The Outlaw Chronicles 2
This version: Paperback
Genre: Historical Fiction, 12th Century, Robin Hood
Publisher: Little Brown Book Group
First published: 2010
From the cover:
Arrows will fly. Swords will swing. Heroes will fall. Legends will survive. And the Holy Land will never be the same.
1190 AD: Richard the Lionheart has launched his epic crusade to seize Jerusalem from the cruel Saracens. Marching with the vast royal army is Britain’s most famous, most feared, most ferocious warrior: the Outlaw of Nottingham, the Earl of Locksley — Robin Hood himself.
With his band of loyal men at his side, Robin cuts a bloody swathe on the brutal journey east. Daring and dangerous, he can outwit and outlast any foe — but the crimson battlefields of the Holy Land are the ultimate proving ground. And within Robin’s camp lurks a traitor — a stealthy enemy determined to slay Christendom’s greatest outlaw before the trumpets fade.
A powerful, provocative and thought-provoking read, this is the second installment in Angus Donald’s re-interpretation of the Robin Hood myth.
Even though you are prepared for this not being your usual Robin Hood story, Angus Donald still keeps you gripped and surprises you at nearly every turn. Mainly, I’d say, because like the first in the series, ‘Outlaw’, whilst of course headlined as a Robin Hood story, it was in reality more about the tale of Alan Dale, than of Robin Hood. Holy Warrior is the same and more so.
Angus Donald’s Robin Hood is a dark and fairly mysterious presence, often in the background of the story. When taking the lead, he is an interesting enigma; a pragmatic, powerful figure, an idealist, but also a realist. Happily for me though, he is still the pagan Robin from ‘Outlaw’. He hasn’t a lot of time or patience for Alan’s ‘new’ Christian preaching, preferring I thought, to steer his own course through his own beliefs and ideals. Here, he seems to be what I hope I interpret correctly; a coalescence of the pagan history, legends and folk heroes of old Britain (older than ‘England’), an honourable man, of and for the people.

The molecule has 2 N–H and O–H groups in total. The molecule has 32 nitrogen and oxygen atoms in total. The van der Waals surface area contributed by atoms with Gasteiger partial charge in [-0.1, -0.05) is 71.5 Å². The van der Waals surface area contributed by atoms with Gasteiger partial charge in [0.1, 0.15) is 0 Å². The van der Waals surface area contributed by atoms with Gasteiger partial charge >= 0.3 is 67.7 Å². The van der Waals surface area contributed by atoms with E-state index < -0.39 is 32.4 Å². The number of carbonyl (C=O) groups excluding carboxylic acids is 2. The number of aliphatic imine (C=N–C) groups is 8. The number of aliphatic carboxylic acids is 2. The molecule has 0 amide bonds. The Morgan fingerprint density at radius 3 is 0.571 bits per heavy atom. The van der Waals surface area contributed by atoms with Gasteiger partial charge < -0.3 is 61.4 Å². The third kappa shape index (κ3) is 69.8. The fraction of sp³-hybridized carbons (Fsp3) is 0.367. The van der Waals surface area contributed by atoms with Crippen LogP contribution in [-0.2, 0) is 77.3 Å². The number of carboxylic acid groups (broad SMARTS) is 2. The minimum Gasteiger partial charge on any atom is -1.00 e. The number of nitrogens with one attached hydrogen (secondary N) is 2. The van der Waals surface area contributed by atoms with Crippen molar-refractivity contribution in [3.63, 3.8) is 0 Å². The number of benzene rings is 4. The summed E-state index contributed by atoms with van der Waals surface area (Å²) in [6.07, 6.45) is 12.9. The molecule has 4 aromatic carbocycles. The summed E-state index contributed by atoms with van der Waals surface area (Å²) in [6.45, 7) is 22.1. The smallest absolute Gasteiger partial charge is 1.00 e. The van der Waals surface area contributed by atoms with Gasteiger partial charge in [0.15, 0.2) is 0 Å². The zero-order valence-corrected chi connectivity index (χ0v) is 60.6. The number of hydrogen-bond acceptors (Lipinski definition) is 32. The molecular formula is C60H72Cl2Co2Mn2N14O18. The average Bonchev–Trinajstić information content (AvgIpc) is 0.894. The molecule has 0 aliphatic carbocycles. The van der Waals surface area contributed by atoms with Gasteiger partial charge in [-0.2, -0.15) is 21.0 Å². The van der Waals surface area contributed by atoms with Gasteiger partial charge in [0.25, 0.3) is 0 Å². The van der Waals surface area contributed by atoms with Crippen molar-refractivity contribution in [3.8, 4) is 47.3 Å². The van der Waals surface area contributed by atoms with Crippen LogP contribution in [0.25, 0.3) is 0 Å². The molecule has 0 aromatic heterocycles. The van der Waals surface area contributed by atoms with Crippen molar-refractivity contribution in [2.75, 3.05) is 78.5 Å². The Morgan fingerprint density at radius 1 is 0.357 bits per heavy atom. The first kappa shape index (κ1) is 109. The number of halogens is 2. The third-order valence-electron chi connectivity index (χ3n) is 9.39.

It’s a harsh book in some ways. The first one I thought, was necessarily harsh in its description of Robin Hood and his earthy, matter-of-fact paganism. Some incidents which, for me, were integral in both separating this Robin Hood from the one we think we knew (thanks to tradition, Hollywood and the Nottingham tourist people) and emphasising the fact that the Robin Hood legend has developed out of a strong, much more ancient British pagan tradition – encompassing, amongst other traditions, the Green Man – was not to everyone’s taste. And those who found a certain ‘sex’ scene too much in book one, will certainly find plenty to enjoy being shocked about here. Better stay indoors with your Mills & Boon ‘histories’ the rest of your life then, because this is how it was. Not always as nice as Errol Flynn would have you believe.
But, as I’ve said before, this is really the story of – and of course, by – Alan Dale. Alan worships the ground Robin walks on, especially you could say – as Alan is a good God-fearing Christian – when they reach The Holy Land. But, as Robin confuses, insults, disappoints and angers Alan on a regular basis, the hero worship is often also against Alan’s better judgement. He cannot leave him, though he sometimes wishes he could.
We learn more about Robin and what he believes in, partly because he is taken away from his comfort zone of England and Sherwood. The story roams through the Mediterranean, from the Norman stronghold of Sicily, to Cyprus and on to The Holy Land with The Third Crusade. Robin and his band of men are at the beck and call of King Richard, in repayment of a debt and clearly against his better judgement. But who is using who? It seems that Robin has his own agenda to follow out in The Holy Land. And it is, shall we say, more about pennies, than pennitence.
There is no way Robin is the title’s Holy Warrior. Maybe Richard is and Alan would probably like to think he is.
Whilst the next book in the series is called The King’s Man, I would say that title actually was more relevant here, as a reference to Alan’s relation to Robin. Robin is the ‘king’ of Alan’s world and Alan is, though he might frequently say he wishes it wasn’t so, is always going to be his man.